A smuggler in Dandong, a Chinese border town near North Korea, tells CNN about the underground trade with North Korean soldiers
updated 2:54 AM EDT, Fri October 17, 2014
Yenn Wong got quite a surprise one morning earlier this month when she found out an exact copy of her Hong Kong restaurant had opened in China.
updated 11:15 PM EDT, Tue October 14, 2014
When I first came across a "virtual lover" service on e-commerce site Taobao, China's version of Amazon, I thought it was hype.
updated 9:15 AM EDT, Tue October 14, 2014
Each year Yi Jiefeng does what she can to stop China turning into a desert.
updated 10:54 AM EDT, Mon October 13, 2014
As its relationship with the West worsen, Russia is pivoting east in an attempt to secure business with China.
updated 10:29 PM EDT, Tue October 7, 2014
Aspiring Chinese comics performing in Shanghai's underground comedy scene hope to bring stand-up to the masses.
updated 12:54 PM EDT, Tue September 30, 2014
Liu Wen is one of the world's highest-paid models and the first Chinese face to crack the top five in Forbes' annual list of top earners.
updated 7:44 AM EDT, Fri October 3, 2014
Cunning wolf? Working class hero? Or bland Beijing loyalist? C.Y. Leung was a relative unknown when he came to power in 2012.
updated 7:25 AM EDT, Thu October 2, 2014
 A man uses his smartphone on July 16, 2014 in Tokyo, Japan. Only 53.5% of Japanese owned smartphones in March, according to a white paper released by the Ministry of Communications on July 15, 2014. The survey of a thousand participants each from Japan, the U.S., Britain, France, South Korea and Singapore, demonstrated that Japan had the fewest rate of the six; Singapore had the highest at 93.1%, followed by South Korea at 88.7%, UK at 80%, and France at 71.6%, and U.S. at 69.6% in the U.S. On the other hand, Japan had the highest percentage of regular mobile phone owners with 28.7%. (Photo by Atsushi Tomura/Getty Images)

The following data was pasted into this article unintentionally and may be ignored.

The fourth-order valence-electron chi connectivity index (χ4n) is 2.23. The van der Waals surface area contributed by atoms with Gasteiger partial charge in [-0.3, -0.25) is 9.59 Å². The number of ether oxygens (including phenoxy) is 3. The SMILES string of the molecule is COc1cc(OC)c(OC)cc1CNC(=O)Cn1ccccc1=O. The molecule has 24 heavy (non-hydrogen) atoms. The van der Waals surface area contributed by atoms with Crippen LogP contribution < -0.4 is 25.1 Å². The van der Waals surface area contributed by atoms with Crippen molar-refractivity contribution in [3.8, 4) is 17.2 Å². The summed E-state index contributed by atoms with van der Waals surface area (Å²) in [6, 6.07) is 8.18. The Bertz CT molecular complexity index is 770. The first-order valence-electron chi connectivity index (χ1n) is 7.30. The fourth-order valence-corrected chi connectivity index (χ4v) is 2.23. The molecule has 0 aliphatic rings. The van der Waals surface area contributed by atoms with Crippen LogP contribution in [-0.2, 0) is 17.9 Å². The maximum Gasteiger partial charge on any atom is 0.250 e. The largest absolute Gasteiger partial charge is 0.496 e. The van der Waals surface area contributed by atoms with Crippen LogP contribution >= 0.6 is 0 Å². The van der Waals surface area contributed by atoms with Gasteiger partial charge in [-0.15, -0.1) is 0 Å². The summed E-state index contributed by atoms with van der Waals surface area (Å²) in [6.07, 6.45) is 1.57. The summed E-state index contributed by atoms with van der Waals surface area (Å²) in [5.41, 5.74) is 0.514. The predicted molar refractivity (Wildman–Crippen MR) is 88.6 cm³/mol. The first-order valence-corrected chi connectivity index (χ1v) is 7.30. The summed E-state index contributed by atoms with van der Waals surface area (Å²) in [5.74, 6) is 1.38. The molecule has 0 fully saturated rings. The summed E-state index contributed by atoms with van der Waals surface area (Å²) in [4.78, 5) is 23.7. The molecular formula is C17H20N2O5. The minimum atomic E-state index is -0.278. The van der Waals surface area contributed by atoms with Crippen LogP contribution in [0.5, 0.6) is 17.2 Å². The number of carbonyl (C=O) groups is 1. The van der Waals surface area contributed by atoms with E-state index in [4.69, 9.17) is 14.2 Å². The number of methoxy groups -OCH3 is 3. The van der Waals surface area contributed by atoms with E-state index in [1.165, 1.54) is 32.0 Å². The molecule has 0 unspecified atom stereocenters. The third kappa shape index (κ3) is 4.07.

App hopes to help those seeking a way out of China's overstrained public health system.
updated 8:20 PM EDT, Thu October 2, 2014
Yards from pro-democracy protests, stands the Hong Kong garrison of the People's Liberation Army (PLA), China's armed forces.
updated 7:23 AM EDT, Thu October 2, 2014
The massive street rallies that have swept Hong Kong present a major dilemma for China's leadership.
updated 3:07 AM EDT, Sat September 27, 2014
Chinese wine drinkers need to develop a taste for the cheap stuff, not just premium red wines like Lafite.
updated 9:09 PM EDT, Tue September 23, 2014
The Dalai Lama, Tibet's spiritual leader, set off a media kerfuffle this month when he spoke about his next reincarnation.
updated 10:18 AM EDT, Sun September 28, 2014
He's one of the fieriest political activists in Hong Kong — he's been called an "extremist" by China's state-run media — and he's not old enough to drive.
updated 10:57 PM EDT, Mon September 22, 2014
China has no wine-making tradition but the country now uncorks more bottles of red than any other.
updated 5:29 AM EDT, Tue September 16, 2014
Christians in eastern China keep watch in Wenzhou, where authorities have demolished churches and removed crosses.
updated 1:38 AM EDT, Wed September 10, 2014
Home-grown hip-hop appeals to a younger generation but its popularity has not translated into record deals and profits for budding rap artists.